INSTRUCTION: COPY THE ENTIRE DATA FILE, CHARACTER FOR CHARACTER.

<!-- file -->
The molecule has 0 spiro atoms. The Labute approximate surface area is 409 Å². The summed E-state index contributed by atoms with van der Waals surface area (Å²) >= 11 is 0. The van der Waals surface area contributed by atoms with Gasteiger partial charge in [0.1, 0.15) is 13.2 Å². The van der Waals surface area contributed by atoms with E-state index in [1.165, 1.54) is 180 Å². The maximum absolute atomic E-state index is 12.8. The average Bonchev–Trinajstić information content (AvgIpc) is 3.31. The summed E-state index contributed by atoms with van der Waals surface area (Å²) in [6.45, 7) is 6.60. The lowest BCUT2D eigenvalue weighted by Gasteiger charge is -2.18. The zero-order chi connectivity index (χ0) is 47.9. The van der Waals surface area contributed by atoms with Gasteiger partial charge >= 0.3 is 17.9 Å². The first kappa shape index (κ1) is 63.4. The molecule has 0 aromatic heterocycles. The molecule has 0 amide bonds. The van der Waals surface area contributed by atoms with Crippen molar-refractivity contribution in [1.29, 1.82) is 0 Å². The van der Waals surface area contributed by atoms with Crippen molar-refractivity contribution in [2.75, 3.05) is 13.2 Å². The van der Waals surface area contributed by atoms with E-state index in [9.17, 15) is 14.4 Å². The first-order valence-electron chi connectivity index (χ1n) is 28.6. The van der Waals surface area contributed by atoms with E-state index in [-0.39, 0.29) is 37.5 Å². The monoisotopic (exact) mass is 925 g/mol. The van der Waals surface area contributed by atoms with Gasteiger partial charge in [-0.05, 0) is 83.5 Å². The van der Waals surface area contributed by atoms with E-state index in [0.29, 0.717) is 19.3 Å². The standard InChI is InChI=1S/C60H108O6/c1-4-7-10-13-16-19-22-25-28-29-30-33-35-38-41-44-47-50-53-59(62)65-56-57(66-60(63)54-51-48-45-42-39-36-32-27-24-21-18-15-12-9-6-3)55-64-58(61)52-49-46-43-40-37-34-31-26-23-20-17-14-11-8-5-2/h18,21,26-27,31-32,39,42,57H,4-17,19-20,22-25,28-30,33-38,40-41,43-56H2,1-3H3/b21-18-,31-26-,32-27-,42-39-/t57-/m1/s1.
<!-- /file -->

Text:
The molecule has 0 spiro atoms. The Labute approximate surface area is 409 Å². The summed E-state index contributed by atoms with van der Waals surface area (Å²) >= 11 is 0. The van der Waals surface area contributed by atoms with Gasteiger partial charge in [0.1, 0.15) is 13.2 Å². The van der Waals surface area contributed by atoms with E-state index in [1.165, 1.54) is 180 Å². The maximum absolute atomic E-state index is 12.8. The average Bonchev–Trinajstić information content (AvgIpc) is 3.31. The summed E-state index contributed by atoms with van der Waals surface area (Å²) in [6.45, 7) is 6.60. The lowest BCUT2D eigenvalue weighted by Gasteiger charge is -2.18. The zero-order chi connectivity index (χ0) is 47.9. The van der Waals surface area contributed by atoms with Gasteiger partial charge >= 0.3 is 17.9 Å². The first kappa shape index (κ1) is 63.4. The molecule has 0 aromatic heterocycles. The molecule has 0 amide bonds. The van der Waals surface area contributed by atoms with Crippen molar-refractivity contribution in [1.29, 1.82) is 0 Å². The van der Waals surface area contributed by atoms with Crippen molar-refractivity contribution in [2.75, 3.05) is 13.2 Å². The van der Waals surface area contributed by atoms with E-state index in [9.17, 15) is 14.4 Å². The first-order valence-electron chi connectivity index (χ1n) is 28.6. The van der Waals surface area contributed by atoms with E-state index in [-0.39, 0.29) is 37.5 Å². The monoisotopic (exact) mass is 925 g/mol. The van der Waals surface area contributed by atoms with Gasteiger partial charge in [-0.05, 0) is 83.5 Å². The van der Waals surface area contributed by atoms with E-state index in [0.29, 0.717) is 19.3 Å². The standard InChI is InChI=1S/C60H108O6/c1-4-7-10-13-16-19-22-25-28-29-30-33-35-38-41-44-47-50-53-59(62)65-56-57(66-60(63)54-51-48-45-42-39-36-32-27-24-21-18-15-12-9-6-3)55-64-58(61)52-49-46-43-40-37-34-31-26-23-20-17-14-11-8-5-2/h18,21,26-27,31-32,39,42,57H,4-17,19-20,22-25,28-30,33-38,40-41,43-56H2,1-3H3/b21-18-,31-26-,32-27-,42-39-/t57-/m1/s1.